KUALA LUMPUR: Attorney-General Apandi Ali has questioned the World Press Freedom Index 2016 report by Reporters Without Borders, which has placed Malaysia at 146th place out of 180 countries.
“Our firmness in shaping our media’s freedom according to our own mould has been misunderstood by the international community as being indicative of a country that does not hold to democratic principles based on human rights,” Apandi said at a luncheon talk with editors and members of the media here today.
Apandi said according to the World Press Freedom Index, Malaysia’s global score had dropped from 43.29 to 46.57 points this year. According to Reporters Without Borders’ score system, a smaller score indicates greater freedom of the press.
He noted that Reporters Without Borders had reported last year that two-thirds of the countries studied, including the United States and Singapore, had experienced drops in press freedom.
“Taking that into consideration, does this really reflect the level of press freedom in Malaysia?” .
Apandi said that it was surprising that the index had ranked Malaysia below countries like Myanmar.
Myanmar ranked at 143rd place, the Philippines at the 138th, Thailand at the 136th and Indonesia at the 130th positions.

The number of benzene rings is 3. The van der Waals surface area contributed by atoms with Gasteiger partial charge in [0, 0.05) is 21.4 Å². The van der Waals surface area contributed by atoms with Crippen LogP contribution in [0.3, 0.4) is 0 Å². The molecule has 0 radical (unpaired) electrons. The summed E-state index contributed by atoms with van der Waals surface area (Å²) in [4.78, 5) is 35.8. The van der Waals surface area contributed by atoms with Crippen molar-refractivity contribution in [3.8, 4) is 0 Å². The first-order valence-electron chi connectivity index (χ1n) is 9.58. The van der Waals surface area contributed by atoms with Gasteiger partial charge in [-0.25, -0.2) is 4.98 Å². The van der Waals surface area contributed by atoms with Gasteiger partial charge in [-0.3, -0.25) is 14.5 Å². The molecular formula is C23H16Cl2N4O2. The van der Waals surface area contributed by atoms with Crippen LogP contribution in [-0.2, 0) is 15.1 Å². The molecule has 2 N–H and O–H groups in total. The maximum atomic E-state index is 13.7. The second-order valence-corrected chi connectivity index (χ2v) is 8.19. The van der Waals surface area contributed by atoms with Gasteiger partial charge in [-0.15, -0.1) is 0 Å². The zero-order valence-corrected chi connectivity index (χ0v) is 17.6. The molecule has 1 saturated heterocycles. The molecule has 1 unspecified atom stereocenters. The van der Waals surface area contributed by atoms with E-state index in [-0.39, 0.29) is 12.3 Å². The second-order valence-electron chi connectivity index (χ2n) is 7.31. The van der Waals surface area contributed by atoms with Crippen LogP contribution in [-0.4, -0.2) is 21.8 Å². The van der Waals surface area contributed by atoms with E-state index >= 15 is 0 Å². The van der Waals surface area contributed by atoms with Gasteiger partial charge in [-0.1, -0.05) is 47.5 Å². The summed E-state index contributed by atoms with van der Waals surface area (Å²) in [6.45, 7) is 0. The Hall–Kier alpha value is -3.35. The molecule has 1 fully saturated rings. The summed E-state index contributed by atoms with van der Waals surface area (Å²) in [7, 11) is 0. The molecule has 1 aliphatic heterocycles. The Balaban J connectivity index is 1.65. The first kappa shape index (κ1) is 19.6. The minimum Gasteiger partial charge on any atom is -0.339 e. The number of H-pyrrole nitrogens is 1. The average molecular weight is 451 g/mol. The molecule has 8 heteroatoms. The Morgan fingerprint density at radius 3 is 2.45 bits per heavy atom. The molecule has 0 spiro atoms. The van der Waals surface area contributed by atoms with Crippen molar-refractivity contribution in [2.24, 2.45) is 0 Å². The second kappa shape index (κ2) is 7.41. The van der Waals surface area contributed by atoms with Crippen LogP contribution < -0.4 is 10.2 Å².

Apandi said press freedom had to take into account the multicultural and multi-religious make-up of Malaysian society, and the Federal Constitution in itself did not give complete freedom of speech.
“The freedom for Malaysians to speak is guaranteed under Clause 1(a), Article 10 of the Federal Constitution, which gives all citizens the freedom to speak.
“However, one should be reminded that this is not a full and absolute right.”
Apandi noted that Clause 2 of the Article gives Parliament the power to impose legal restrictions on the freedom to speak to “protect the safety of the federation”.
“No country is completely free,” Apandi chided. “There is no such thing as complete freedom.”